Don’t you just love conference season? It’s a time to get us out of the office, visit with colleagues, have a few beverages, and see what is coming down the pipe.

thin-filmAnd there is no shortage of new packaging coming down the pipe! It was flowing just about as much as the falls outside the “PAC to the Future” Niagara Falls conference two weeks ago. This was an excellent conference providing insights into consumer packaging and industry trends from primarily packagers, branders and marketers.

A few key things we heard:

  • While the packaging sector is strong (as people keep eating, drinking and buying and the reusable packages have just not made a significant impact), the sector itself is very decentralized.  The largest packaging companies in the world command no more than a single digit share of the market which is low in contrast to most other major sectors.  The business analyst who provided this comment also suggested that the world packaging industry is likely to go through tremendous consolidation over the next few years, with packaging companies growing in size and geography. As well, they will cover all packaging platforms and materials.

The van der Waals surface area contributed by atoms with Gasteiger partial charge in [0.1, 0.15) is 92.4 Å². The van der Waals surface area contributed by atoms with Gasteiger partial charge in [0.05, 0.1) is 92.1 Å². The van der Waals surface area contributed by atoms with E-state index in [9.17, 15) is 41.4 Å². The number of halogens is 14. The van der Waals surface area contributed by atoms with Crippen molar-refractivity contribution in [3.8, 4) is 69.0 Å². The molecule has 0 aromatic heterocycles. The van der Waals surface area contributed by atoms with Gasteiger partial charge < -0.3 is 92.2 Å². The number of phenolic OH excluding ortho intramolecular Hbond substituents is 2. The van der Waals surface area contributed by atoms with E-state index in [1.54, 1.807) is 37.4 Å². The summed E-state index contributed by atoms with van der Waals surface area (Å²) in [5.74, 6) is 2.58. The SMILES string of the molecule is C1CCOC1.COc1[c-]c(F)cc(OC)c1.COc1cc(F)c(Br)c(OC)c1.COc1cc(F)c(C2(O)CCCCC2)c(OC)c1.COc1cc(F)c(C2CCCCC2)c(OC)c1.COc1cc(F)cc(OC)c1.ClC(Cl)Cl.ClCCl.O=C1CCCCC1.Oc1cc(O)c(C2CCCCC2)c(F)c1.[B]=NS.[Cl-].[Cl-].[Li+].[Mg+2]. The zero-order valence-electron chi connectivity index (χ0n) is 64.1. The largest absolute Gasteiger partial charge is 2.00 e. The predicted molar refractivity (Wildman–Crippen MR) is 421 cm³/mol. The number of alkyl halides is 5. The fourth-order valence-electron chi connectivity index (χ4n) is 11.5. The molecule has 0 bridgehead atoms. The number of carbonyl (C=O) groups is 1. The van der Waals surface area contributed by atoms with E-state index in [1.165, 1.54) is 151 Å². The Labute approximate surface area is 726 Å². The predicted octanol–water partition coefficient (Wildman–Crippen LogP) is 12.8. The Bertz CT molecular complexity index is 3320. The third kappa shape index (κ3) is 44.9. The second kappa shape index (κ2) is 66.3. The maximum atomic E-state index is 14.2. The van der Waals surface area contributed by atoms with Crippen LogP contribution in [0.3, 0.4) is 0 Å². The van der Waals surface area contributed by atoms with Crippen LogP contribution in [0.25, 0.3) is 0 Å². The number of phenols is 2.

• A theme of the conference was the growth of smart/intelligent packaging – packaging that provides information to consumers in an interactive way. Some of the examples provided includes: packaging for fresh fruit that measures (with electronic or chemical sensors) the ethylene produced by the fruit as it ripens; packaging that lets consumers know when it will spoil; or the detergent bottle that electronically lets the consumer know when it’s nearly empty.
  • Numerous speakers talked about the changing face of the consumer. In fact, I was told the ‘consumer’ does not exist. It is now about individual buyers looking for an experience and ‘self’. This ultimately means a constant and more frequent change in packaging composition making it difficult for recyclers to plan for the future. This clearly would not work in the current recycling and reuse systems.
  • Advancements in packaging are continuous and will continue to highlight consumer health benefits and information.  It is not always clear where environmental and/or end-of-life packaging solutions stand within some of these advancements.
  • Packaging changes happen quickly and without notice, so it is difficult for recycling program managers to identify and deal with these advancements.  Sorting systems, either manual or automated, have historically struggled in trying to identify and manage the advancements in the packaging world.
  • Unfortunately these trends will not change any time soon. This reinforces the need for greater collaboration and understanding between product and packaging developers, and the systems that are in place to handle them.

smart-capWe came away seeing a definite contrast between the new smart, multi-material, individualized packaging thinking, and the circular economy/zero waste thinking which is struggling to keep up. The new smart packaging is here now and we need to develop and implement new strategies to manage these materials and products effectively to achieve the most sustainable solutions.